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As Super Bowl nears, 2,500 LAPD and sheriff’s employees out with COVID-related issues

LAPD officers and others attend a funeral.
LAPD officers, family members and friends attend the funeral of Officer Valentin Martinez, the department’s first sworn employee to die of complications from COVID-19.
(Al Seib / Los Angeles Times)

With Super Bowl events just a few weeks away, COVID-19 continues to wreak havoc with the Los Angeles Police Department and the Los Angeles County Sheriff’s Department, with about 2,500 personnel either home sick or quarantining due to the coronavirus.

LAPD Chief Michel Moore said Tuesday that the virus is having a “substantial impact on our deployment,” as about 1,300 of his staff are out. Meanwhile, about 1,200 sheriff’s personnel are out.

Moore said there has been a surge in breakthrough cases among vaccinated staff, and those now account for half of all those infected among his sworn and civilian personnel, despite 83% of the staff being vaccinated.

“What we’re following very closely is this impact on our deployment numbers as we approach the Super Bowl week of celebration and events here,” Moore said.

More than 1,000 police officers, firefighters and paramedics in the Los Angeles region were ill or at home quarantining on Tuesday after testing positive for COVID-19.

Moore added that “we are looking at contingency planning” as the department monitors the number of personnel who are currently out of work due to the virus.

Initially, numbers showed the new Omicron variant had surged through unvaccinated staff faster than those who are vaccinated. But as the numbers of those testing positive for the virus rose, it began infecting those vaccinated as well. On Jan. 1, 22.2% of LAPD personnel testing positive were vaccinated, compared to about half now.

Moore said some of the 1,300 employees who are out are caring for family members.

“You can absolutely see the surge in this pandemic and this variant, where over a four-week period, we had just under 2,000 of our personnel become COVID-positive,” Moore said. The LAPD employs about 12,200 sworn and civilian personnel.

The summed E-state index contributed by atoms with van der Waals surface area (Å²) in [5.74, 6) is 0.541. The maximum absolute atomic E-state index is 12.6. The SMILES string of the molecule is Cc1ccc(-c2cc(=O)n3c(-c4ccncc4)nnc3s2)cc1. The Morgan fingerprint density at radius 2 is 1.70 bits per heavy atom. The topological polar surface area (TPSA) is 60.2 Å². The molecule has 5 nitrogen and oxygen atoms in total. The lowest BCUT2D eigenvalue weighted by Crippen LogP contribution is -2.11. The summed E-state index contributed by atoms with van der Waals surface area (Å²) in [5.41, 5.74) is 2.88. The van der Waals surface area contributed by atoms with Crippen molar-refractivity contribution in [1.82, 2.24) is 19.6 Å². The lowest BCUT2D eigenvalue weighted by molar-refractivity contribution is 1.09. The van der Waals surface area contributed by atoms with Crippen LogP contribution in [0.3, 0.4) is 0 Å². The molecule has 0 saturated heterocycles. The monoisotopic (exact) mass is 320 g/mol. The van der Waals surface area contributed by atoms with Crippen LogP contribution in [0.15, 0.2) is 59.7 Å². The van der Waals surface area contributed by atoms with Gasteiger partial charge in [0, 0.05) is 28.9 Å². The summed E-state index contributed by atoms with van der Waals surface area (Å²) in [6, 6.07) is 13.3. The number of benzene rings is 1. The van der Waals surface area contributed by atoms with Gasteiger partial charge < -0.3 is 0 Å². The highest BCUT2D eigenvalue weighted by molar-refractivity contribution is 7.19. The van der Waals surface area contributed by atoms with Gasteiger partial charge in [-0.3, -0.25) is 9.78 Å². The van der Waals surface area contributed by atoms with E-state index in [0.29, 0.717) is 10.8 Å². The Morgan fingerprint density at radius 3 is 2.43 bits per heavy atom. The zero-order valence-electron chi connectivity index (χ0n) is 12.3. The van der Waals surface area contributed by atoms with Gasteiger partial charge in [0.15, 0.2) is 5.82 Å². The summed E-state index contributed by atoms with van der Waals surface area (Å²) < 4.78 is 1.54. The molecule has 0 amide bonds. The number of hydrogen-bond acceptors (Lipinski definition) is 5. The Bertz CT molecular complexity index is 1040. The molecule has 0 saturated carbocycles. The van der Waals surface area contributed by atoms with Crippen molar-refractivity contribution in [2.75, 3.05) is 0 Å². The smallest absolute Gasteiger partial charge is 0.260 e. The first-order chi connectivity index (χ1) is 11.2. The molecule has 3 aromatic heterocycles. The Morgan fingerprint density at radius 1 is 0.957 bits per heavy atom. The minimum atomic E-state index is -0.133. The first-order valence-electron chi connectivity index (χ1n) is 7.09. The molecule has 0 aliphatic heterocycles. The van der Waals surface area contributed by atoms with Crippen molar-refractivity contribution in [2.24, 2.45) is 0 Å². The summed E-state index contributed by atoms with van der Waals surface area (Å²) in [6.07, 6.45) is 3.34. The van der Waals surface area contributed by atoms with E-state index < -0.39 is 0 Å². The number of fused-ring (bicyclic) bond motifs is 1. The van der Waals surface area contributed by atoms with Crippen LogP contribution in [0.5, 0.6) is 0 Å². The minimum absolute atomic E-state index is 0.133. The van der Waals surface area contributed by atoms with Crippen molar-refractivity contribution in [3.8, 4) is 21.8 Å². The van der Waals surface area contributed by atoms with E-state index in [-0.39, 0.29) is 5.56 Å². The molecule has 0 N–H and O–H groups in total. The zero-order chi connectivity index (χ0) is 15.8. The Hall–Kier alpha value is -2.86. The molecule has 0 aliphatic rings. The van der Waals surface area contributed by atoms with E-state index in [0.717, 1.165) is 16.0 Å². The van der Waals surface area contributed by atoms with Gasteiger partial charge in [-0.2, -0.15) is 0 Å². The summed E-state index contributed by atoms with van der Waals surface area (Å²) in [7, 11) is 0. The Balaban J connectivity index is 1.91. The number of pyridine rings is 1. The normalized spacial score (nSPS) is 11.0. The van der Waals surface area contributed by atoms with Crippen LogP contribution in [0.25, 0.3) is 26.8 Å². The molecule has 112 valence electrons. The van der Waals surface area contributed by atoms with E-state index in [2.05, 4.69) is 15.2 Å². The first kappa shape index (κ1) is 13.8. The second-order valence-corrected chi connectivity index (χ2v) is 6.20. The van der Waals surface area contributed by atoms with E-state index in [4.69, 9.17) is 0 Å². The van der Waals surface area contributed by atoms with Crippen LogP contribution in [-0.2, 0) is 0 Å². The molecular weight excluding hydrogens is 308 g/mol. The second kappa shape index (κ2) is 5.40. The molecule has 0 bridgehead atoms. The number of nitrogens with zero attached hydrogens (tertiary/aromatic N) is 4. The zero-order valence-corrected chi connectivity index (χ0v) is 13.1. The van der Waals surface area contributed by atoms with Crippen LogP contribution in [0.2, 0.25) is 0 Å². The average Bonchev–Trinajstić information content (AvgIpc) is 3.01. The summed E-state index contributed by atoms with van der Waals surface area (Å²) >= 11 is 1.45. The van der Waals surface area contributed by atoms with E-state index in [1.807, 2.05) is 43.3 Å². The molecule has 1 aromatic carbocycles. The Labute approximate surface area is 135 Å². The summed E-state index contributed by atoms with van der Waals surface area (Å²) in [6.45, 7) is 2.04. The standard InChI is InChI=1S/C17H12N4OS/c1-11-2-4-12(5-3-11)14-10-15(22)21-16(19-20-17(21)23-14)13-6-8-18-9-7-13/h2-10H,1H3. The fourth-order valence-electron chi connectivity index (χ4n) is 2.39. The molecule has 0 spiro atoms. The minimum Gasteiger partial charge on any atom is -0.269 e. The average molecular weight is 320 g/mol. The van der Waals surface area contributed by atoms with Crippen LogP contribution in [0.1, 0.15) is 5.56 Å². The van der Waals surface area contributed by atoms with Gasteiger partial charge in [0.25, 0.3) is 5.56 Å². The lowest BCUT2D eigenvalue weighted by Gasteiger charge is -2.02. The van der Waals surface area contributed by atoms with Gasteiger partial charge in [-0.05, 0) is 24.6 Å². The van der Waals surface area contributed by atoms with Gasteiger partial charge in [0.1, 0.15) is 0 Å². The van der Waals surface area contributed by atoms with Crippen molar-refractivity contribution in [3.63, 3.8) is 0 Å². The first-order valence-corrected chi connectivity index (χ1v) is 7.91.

Moore said the surge in the department is beginning to plateau, reflecting trends in the wider community. He said the department has not had to take other measures to combat decreased staffing levels due to COVID-19, including the cancellation of days off or vacations, but that “those levers are still very much available to us.”

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“Obviously, this is something that we would want to avoid if possible,” Moore said. “But we will look over the next 10 days very carefully to see [the] recovery of our personnel back to a full-day capacity so that we meet the needs of this coming period.”

He said since the pandemic began, 5,083 sworn and civilian personnel have tested positive for the virus. In the recent surge, infections among sworn personnel have far outnumbered civilian personnel.

Moore did not say how many of the 83% of vaccinated staff had received an additional booster shot that federal health authorities have said has proved statistically to reduce the likelihood of infection and severity of the virus’ impact.

Meanwhile, the L.A. County Sheriff’s Department has seen a similar surge. As of Tuesday, it reported 1,204 personnel quarantined, including 845 sworn department members, had been infected.

While the LAPD has initiated termination proceedings against unvaccinated personnel who did not seek a religious or medical exemption to being vaccinated, Sheriff Alex Villanueva repeatedly has blasted the county’s vaccine mandate for employees. He has said he won’t force his deputies to get vaccinated and warned that the mandate would trigger a mass exodus from the department.

Early this month, Moore appeared with Mayor Eric Garcetti and Los Angeles Fire Chief Ralph Terrazas to reassure residents that the agencies were still filling patrol shifts and responding to fires despite the increasing numbers of ill and quarantining officers, firefighters and paramedics in the city. At that time, there were just over 500 LAPD personnel out.

COVID-19 was the leading cause of death last year for law enforcement officers in the U.S., with 301 dying from virus-related causes, according to the National Law Enforcement Memorial and Museum. At least 10 LAPD officers have died after being infected.

As of last week, on average, an LAPD officer sidelined with a coronavirus infection is missing 20 days of work and a civilian employee is missing 33 days, according to Det. Meghan Aguilar. Officials noted that average includes some personnel with long-term COVID-19 cases who have spent months recuperating.

While the NFL’s Super Bowl is at SoFi Stadium in Inglewood on Feb. 13, many of the events running up to the game take place in Los Angeles.

“Everything is going to be here for two solid weeks,” Steve Soboroff, president of the Los Angeles Police Commission, told the group during its meeting Tuesday.


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